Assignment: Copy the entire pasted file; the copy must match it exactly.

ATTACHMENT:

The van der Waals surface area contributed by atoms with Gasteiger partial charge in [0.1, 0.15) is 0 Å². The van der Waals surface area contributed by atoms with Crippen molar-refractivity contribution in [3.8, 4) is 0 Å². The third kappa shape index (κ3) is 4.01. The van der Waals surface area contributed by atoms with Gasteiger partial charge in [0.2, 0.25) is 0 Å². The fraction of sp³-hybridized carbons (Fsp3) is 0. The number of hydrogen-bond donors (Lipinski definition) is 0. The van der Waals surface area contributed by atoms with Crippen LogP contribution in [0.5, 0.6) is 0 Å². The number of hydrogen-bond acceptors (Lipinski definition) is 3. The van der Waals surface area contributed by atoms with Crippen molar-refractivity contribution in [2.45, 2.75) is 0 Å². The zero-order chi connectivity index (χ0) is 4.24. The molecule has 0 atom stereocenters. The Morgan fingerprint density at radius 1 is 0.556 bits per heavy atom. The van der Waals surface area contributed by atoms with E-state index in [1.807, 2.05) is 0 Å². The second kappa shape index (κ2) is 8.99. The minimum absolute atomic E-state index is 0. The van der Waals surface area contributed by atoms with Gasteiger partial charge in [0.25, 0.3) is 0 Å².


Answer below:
The van der Waals surface area contributed by atoms with Gasteiger partial charge in [0.1, 0.15) is 0 Å². The van der Waals surface area contributed by atoms with Crippen molar-refractivity contribution in [3.8, 4) is 0 Å². The third kappa shape index (κ3) is 4.01. The van der Waals surface area contributed by atoms with Gasteiger partial charge in [0.2, 0.25) is 0 Å². The fraction of sp³-hybridized carbons (Fsp3) is 0. The number of hydrogen-bond donors (Lipinski definition) is 0. The van der Waals surface area contributed by atoms with Crippen LogP contribution in [0.5, 0.6) is 0 Å². The number of hydrogen-bond acceptors (Lipinski definition) is 3. The van der Waals surface area contributed by atoms with Crippen molar-refractivity contribution in [2.45, 2.75) is 0 Å². The zero-order chi connectivity index (χ0) is 4.24. The molecule has 0 atom stereocenters. The Morgan fingerprint density at radius 1 is 0.556 bits per heavy atom. The van der Waals surface area contributed by atoms with E-state index in [1.807, 2.05) is 0 Å². The second kappa shape index (κ2) is 8.99. The minimum absolute atomic E-state index is 0. The van der Waals surface area contributed by atoms with Gasteiger partial charge in [0.25, 0.3) is 0 Å².